It will be seen that the jurisdiction to pass on a petition to "change the boundaries" of a school district was placed in the county where "the greater part of the territory of the district lies." The petition for mandamus alleges facts, admitted by the motion, that show the greater part of District No. 101 lies in Hamilton county. It is undisputed that the greater part of District 115 lies in Franklin county where the orders were entered.

[2-4] When territory is detached from one district and annexed to another, there will necessarily be two districts having a change in boundaries. The statute does not give any preference to one over the other. Since the proceedings involved the purpose of changing the boundaries of District 115, the greater part of which lies in Franklin county, that county came within the precise terms of the statute. Obviously the statute does not, and could not, require that the greater part of both districts be in the county, for there would be no place answering that description. Franklin county fulfilled the only requirement mentioned in the statute, therefore, we must hold the orders were entered in a proper jurisdiction.

However, relators also contend that the proceedings were void for the reason that the court orders did not contain any specific finding that the greater part of any district was within the county. Actually the orders did contain some findings: they recited that the proceedings in the cause were in accordance with the statute, that the statute had been fully complied with, and that after hearing evidence the issues were found in favor of the petitioners.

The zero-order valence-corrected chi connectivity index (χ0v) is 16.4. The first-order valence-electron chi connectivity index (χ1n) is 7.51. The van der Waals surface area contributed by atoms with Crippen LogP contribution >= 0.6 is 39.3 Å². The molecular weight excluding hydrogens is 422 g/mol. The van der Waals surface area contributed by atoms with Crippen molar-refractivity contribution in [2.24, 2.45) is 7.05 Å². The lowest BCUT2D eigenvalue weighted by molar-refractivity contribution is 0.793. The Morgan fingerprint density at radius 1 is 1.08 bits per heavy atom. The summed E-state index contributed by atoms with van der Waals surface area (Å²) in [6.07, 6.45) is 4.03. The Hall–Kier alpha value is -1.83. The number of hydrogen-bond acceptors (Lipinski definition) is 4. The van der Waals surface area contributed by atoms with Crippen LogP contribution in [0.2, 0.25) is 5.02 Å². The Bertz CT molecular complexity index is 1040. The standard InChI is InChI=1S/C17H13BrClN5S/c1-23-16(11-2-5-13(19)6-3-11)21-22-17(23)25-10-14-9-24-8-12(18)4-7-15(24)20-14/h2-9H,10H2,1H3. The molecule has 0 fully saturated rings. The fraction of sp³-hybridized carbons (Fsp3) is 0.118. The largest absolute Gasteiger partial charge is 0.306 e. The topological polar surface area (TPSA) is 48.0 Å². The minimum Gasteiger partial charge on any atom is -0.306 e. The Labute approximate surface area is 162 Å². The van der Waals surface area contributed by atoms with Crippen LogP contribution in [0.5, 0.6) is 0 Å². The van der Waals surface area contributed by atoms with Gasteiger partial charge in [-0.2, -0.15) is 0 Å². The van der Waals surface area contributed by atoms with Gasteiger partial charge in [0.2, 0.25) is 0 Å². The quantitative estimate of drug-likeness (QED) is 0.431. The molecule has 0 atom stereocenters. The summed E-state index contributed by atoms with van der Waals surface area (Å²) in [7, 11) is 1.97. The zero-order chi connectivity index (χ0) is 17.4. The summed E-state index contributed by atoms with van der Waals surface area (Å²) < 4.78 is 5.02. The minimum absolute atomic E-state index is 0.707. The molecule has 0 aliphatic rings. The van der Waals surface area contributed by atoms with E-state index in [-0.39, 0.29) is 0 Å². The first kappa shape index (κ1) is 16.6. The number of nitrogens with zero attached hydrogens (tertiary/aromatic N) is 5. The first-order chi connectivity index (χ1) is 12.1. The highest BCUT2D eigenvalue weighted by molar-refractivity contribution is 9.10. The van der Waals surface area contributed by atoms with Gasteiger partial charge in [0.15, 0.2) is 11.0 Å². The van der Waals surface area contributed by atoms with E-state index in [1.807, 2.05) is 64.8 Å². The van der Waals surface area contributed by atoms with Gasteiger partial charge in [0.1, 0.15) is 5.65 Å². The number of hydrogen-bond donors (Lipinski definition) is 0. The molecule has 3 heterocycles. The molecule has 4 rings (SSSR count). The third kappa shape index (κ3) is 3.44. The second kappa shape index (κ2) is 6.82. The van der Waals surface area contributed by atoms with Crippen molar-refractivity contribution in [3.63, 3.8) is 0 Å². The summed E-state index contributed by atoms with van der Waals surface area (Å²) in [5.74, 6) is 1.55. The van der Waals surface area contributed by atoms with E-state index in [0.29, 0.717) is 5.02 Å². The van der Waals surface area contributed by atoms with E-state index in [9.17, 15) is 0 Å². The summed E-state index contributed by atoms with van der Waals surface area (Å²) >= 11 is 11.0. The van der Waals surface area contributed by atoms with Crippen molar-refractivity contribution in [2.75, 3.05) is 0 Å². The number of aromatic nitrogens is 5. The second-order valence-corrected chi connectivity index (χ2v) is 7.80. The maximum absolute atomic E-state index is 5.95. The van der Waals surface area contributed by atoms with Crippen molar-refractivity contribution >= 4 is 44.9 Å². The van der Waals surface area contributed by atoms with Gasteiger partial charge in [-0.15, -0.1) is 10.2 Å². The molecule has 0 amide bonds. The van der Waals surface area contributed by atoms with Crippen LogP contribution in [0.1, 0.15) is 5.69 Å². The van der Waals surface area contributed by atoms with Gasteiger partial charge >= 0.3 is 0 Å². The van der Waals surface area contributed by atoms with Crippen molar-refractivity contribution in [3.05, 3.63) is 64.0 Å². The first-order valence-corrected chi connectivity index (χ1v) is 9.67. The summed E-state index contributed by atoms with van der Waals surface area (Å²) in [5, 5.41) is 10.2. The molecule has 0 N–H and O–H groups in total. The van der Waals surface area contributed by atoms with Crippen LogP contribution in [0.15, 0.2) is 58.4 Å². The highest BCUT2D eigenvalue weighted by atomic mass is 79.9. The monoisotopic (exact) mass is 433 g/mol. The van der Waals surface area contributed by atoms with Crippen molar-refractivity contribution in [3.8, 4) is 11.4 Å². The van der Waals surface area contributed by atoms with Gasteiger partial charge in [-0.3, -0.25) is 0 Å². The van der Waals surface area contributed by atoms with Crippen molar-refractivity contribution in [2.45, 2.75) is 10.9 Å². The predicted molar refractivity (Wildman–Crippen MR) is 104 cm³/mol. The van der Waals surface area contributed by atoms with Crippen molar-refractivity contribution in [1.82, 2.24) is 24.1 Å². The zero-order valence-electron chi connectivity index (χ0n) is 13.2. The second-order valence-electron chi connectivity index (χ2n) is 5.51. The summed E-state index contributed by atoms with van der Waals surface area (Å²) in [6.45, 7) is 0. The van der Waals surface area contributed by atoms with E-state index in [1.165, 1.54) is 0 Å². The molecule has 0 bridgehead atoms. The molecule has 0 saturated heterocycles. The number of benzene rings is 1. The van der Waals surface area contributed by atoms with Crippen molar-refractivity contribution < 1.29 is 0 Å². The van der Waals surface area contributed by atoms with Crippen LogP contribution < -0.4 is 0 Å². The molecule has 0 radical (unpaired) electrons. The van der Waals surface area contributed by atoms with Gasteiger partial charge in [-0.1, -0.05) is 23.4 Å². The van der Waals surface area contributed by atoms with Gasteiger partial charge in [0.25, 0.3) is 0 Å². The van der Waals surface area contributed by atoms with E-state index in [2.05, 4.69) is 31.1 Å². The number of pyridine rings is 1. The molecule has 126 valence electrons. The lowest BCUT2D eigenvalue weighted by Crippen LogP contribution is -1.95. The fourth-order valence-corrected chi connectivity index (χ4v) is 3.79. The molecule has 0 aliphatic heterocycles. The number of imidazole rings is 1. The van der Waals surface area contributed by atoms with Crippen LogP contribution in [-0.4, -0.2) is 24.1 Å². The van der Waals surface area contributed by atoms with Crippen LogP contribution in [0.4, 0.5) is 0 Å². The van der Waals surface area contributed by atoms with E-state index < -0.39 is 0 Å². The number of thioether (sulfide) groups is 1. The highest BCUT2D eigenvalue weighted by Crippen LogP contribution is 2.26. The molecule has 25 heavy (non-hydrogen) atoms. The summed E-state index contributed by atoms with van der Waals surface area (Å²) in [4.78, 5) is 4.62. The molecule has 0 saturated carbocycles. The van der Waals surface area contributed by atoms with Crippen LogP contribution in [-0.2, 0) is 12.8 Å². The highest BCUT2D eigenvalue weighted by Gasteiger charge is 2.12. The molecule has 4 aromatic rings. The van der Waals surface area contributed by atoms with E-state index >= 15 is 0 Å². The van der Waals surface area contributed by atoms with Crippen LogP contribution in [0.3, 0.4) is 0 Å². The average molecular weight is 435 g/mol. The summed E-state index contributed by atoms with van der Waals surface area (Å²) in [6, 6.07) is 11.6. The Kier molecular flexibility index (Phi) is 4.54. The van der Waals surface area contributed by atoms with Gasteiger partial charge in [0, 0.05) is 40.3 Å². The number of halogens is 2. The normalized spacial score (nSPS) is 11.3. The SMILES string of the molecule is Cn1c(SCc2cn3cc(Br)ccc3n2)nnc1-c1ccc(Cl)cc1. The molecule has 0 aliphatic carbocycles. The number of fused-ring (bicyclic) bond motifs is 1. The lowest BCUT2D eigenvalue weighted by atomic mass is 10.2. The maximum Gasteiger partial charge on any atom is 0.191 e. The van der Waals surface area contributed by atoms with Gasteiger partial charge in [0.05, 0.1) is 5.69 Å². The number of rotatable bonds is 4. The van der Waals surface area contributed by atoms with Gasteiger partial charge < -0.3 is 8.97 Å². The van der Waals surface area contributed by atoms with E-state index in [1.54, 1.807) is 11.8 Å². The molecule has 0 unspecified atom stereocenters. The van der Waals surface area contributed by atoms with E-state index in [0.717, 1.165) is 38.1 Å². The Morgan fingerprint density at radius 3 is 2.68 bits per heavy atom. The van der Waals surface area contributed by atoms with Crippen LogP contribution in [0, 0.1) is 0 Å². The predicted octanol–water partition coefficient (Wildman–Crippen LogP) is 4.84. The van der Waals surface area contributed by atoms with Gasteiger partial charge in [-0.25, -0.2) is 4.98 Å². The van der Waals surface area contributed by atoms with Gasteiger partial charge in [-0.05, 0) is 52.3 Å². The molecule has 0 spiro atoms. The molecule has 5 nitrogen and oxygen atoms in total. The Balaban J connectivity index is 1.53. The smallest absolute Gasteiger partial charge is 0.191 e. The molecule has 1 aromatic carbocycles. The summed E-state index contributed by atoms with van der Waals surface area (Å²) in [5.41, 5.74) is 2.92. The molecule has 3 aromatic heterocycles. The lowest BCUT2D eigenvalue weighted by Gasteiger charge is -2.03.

In our opinion, the content of the orders, in respect to findings, is unimportant. There are, of course, statutory proceedings in which special findings of some sort are expressly required. The procedure before the Illinois Commerce Commission is an example. There is nothing of that nature involved in this case. The statute merely gives power to the county court to grant or deny the petition, without requiring findings of any kind. There is no authority in this court to insert by construction, requirements as to findings which are not found in the statute.

Relators' argument is based upon the principle that the presumptions in favor of jurisdiction, which are applied to courts of general jurisdiction, are not extended to a court exercising a special statutory jurisdiction. There is no doubt of the validity of the principle, but it has reference to the proceedings, not the form of the order. Where the record shows some attempt to meet legal requirements, but which falls short thereof, or where the record is silent, presumptions are sometimes indulged in courts of general jurisdiction, that there was some action taken in full compliance with the statute, but not in cases of special statutory jurisdiction.

Relators cite cases in the course of argument, three of which will serve to illustrate the application of the above principle. They are People v. Brewer, 328 Ill. 472; Hook v. Wright, 329 Ill. 299; and Ashlock v. Ashlock, 360 Ill. 115.